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Charles and Ray Eames's Kids Toys: As Wonderful as You'd Expect

Ray Eames standing beside The Toy, a prefab building toy for kids manufactured by Tigrett Enterprises in 1951. All images © Eames Office, LLC.
Ray Eames standing beside The Toy, a prefab building toy for kids manufactured by Tigrett Enterprises in 1951. All images © Eames Office, LLC.

A central tenant of the design philosophy of Ray and Charles Eames was an embrace of play as an end in itself, the idea that creativity should be unconstrained and unburdened. While the couple will always be remembered for their contributions to furniture, design and cinema, it was their approach to experimentation, and their interest in seemingly tangential topics such as clowns, that inspired their seemingly endless sense of wonder and a constant drive towards exploration and improvement. As champions of those beliefs, it only goes to follow that they'd also be some of the world's foremost toy designers.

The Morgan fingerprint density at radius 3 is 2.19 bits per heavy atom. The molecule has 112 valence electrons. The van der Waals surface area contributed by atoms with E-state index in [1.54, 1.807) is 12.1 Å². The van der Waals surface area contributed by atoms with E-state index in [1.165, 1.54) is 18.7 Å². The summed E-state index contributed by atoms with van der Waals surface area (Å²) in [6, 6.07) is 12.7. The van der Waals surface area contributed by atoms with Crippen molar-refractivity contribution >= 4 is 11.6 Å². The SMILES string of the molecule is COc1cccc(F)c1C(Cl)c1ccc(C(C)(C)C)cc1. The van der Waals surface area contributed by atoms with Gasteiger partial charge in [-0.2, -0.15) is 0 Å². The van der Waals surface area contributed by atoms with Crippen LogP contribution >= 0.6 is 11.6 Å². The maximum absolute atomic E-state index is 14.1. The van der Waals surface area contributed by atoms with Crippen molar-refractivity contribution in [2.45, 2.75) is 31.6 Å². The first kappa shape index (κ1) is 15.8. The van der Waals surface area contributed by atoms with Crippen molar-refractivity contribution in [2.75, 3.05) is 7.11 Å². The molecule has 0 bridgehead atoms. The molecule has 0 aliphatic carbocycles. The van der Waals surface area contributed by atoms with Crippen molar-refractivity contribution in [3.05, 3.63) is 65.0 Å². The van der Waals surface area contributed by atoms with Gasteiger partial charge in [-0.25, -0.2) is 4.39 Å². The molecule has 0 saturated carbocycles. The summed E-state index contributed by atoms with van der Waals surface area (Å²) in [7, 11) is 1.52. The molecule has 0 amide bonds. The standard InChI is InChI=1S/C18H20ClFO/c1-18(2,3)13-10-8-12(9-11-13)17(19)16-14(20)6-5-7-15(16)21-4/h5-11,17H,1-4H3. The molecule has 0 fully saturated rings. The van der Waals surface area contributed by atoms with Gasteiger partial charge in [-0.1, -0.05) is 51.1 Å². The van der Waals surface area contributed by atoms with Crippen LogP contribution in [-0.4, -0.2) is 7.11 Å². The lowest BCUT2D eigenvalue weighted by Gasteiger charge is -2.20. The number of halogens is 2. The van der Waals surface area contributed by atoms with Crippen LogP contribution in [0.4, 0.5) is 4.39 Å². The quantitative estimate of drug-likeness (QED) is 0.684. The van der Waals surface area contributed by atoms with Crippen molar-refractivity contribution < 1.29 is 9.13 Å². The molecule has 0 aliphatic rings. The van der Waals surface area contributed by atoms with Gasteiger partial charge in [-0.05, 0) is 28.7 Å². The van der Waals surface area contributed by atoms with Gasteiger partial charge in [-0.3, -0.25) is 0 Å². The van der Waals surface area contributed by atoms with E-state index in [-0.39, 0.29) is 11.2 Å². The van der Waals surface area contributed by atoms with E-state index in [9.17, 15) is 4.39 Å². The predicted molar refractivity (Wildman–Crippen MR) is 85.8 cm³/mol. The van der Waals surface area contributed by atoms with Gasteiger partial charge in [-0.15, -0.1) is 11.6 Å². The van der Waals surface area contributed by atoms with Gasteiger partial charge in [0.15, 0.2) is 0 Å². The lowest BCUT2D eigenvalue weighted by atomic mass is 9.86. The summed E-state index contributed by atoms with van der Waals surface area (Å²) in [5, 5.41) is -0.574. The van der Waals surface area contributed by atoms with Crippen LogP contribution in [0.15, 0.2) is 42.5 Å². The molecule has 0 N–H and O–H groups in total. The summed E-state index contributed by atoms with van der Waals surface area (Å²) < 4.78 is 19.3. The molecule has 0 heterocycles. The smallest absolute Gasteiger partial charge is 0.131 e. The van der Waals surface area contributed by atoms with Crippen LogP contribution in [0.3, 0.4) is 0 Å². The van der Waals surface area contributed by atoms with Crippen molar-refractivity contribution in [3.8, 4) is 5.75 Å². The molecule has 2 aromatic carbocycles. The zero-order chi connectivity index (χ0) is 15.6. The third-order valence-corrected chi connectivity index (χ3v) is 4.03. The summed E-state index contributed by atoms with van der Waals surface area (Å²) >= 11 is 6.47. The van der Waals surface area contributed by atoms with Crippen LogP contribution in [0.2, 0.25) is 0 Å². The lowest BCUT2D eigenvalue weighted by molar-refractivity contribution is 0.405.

In a new article posted by Herman Miller, Alexandra Lange, Curbed's architecture critic, examines the Eameses legacy of design intended for children, including playful prefab structures and boxes meant for building. It's clear from the analysis, accompanying archival images, and cool interactive toy that the duo valued playful design, and a gift for inspiring that same appreciation in others.


· Serious Fun [Herman Miller]
· 5 Things You Didn't Know About Ray and Charles Eames [Curbed]
· Unprecedented Auction of Rare Eames Furniture Pieces Coming This Fall [Curbed]
·Why The World Is Obsessed With Midcentury Modern Design [Curbed]
· Cranbrook's Golden Age: How a Freewheeling School Changed American Design [Curbed]